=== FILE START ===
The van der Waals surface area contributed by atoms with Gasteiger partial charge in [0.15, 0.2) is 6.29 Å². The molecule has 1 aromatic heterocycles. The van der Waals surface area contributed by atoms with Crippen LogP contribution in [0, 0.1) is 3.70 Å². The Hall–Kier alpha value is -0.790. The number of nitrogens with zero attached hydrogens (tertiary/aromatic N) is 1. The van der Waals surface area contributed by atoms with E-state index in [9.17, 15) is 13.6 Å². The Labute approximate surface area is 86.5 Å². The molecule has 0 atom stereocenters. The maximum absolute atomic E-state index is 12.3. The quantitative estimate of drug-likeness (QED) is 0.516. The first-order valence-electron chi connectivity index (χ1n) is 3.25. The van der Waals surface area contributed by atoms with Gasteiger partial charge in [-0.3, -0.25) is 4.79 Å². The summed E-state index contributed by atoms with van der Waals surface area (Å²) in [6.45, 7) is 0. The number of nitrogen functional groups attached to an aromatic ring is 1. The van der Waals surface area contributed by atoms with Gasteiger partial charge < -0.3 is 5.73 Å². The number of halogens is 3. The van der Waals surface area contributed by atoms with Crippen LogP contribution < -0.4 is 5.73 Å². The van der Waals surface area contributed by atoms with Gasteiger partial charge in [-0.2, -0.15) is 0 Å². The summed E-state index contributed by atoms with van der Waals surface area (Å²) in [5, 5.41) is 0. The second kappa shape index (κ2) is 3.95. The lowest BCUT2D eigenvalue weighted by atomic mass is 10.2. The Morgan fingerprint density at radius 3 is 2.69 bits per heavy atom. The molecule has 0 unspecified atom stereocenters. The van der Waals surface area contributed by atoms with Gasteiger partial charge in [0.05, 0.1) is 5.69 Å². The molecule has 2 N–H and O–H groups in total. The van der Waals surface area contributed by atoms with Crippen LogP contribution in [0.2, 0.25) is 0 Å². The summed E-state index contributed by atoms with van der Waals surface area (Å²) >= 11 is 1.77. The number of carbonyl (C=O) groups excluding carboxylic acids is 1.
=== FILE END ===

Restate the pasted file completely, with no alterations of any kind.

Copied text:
The van der Waals surface area contributed by atoms with Gasteiger partial charge in [0.15, 0.2) is 6.29 Å². The molecule has 1 aromatic heterocycles. The van der Waals surface area contributed by atoms with Crippen LogP contribution in [0, 0.1) is 3.70 Å². The Hall–Kier alpha value is -0.790. The number of nitrogens with zero attached hydrogens (tertiary/aromatic N) is 1. The van der Waals surface area contributed by atoms with E-state index in [9.17, 15) is 13.6 Å². The Labute approximate surface area is 86.5 Å². The molecule has 0 atom stereocenters. The maximum absolute atomic E-state index is 12.3. The quantitative estimate of drug-likeness (QED) is 0.516. The first-order valence-electron chi connectivity index (χ1n) is 3.25. The van der Waals surface area contributed by atoms with Gasteiger partial charge in [-0.3, -0.25) is 4.79 Å². The summed E-state index contributed by atoms with van der Waals surface area (Å²) in [6.45, 7) is 0. The number of nitrogen functional groups attached to an aromatic ring is 1. The van der Waals surface area contributed by atoms with Gasteiger partial charge < -0.3 is 5.73 Å². The number of halogens is 3. The van der Waals surface area contributed by atoms with Crippen LogP contribution < -0.4 is 5.73 Å². The van der Waals surface area contributed by atoms with Gasteiger partial charge in [-0.2, -0.15) is 0 Å². The summed E-state index contributed by atoms with van der Waals surface area (Å²) in [5, 5.41) is 0. The second kappa shape index (κ2) is 3.95. The lowest BCUT2D eigenvalue weighted by atomic mass is 10.2. The Morgan fingerprint density at radius 3 is 2.69 bits per heavy atom. The molecule has 0 unspecified atom stereocenters. The van der Waals surface area contributed by atoms with Gasteiger partial charge in [0.05, 0.1) is 5.69 Å². The molecule has 2 N–H and O–H groups in total. The van der Waals surface area contributed by atoms with Crippen LogP contribution in [0.2, 0.25) is 0 Å². The summed E-state index contributed by atoms with van der Waals surface area (Å²) >= 11 is 1.77. The number of carbonyl (C=O) groups excluding carboxylic acids is 1.